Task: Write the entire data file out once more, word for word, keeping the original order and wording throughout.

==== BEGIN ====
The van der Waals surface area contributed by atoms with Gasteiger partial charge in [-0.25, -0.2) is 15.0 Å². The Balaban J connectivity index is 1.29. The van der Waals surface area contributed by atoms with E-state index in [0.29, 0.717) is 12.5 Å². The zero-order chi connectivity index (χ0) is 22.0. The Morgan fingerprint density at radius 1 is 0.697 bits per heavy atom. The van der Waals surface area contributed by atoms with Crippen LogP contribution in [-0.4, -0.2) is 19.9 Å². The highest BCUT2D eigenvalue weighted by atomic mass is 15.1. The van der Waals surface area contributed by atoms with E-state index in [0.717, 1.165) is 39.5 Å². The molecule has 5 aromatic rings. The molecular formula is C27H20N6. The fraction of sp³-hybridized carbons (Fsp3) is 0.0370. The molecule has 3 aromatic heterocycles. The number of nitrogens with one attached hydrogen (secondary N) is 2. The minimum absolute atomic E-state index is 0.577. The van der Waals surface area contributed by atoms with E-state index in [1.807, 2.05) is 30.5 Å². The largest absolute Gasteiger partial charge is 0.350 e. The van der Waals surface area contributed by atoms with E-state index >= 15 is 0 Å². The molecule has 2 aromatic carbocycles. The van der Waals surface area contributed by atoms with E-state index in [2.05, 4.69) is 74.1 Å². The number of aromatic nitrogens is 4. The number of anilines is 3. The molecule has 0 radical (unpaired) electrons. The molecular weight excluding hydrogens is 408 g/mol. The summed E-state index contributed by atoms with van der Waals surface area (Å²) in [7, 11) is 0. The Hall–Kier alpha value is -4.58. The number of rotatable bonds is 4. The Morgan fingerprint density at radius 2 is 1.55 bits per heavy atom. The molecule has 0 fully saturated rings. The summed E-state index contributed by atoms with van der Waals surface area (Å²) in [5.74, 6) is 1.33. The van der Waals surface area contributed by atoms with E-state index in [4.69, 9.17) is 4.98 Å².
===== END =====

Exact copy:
The van der Waals surface area contributed by atoms with Gasteiger partial charge in [-0.25, -0.2) is 15.0 Å². The Balaban J connectivity index is 1.29. The van der Waals surface area contributed by atoms with E-state index in [0.29, 0.717) is 12.5 Å². The zero-order chi connectivity index (χ0) is 22.0. The Morgan fingerprint density at radius 1 is 0.697 bits per heavy atom. The van der Waals surface area contributed by atoms with Crippen LogP contribution in [-0.4, -0.2) is 19.9 Å². The highest BCUT2D eigenvalue weighted by atomic mass is 15.1. The van der Waals surface area contributed by atoms with E-state index in [0.717, 1.165) is 39.5 Å². The molecule has 5 aromatic rings. The molecular formula is C27H20N6. The fraction of sp³-hybridized carbons (Fsp3) is 0.0370. The molecule has 3 aromatic heterocycles. The number of nitrogens with one attached hydrogen (secondary N) is 2. The minimum absolute atomic E-state index is 0.577. The van der Waals surface area contributed by atoms with E-state index in [1.807, 2.05) is 30.5 Å². The largest absolute Gasteiger partial charge is 0.350 e. The van der Waals surface area contributed by atoms with E-state index >= 15 is 0 Å². The molecule has 2 aromatic carbocycles. The van der Waals surface area contributed by atoms with E-state index in [2.05, 4.69) is 74.1 Å². The number of aromatic nitrogens is 4. The number of anilines is 3. The molecule has 0 radical (unpaired) electrons. The molecular weight excluding hydrogens is 408 g/mol. The summed E-state index contributed by atoms with van der Waals surface area (Å²) in [7, 11) is 0. The Hall–Kier alpha value is -4.58. The number of rotatable bonds is 4. The Morgan fingerprint density at radius 2 is 1.55 bits per heavy atom. The molecule has 0 fully saturated rings. The summed E-state index contributed by atoms with van der Waals surface area (Å²) in [5.74, 6) is 1.33. The van der Waals surface area contributed by atoms with E-state index in [4.69, 9.17) is 4.98 Å².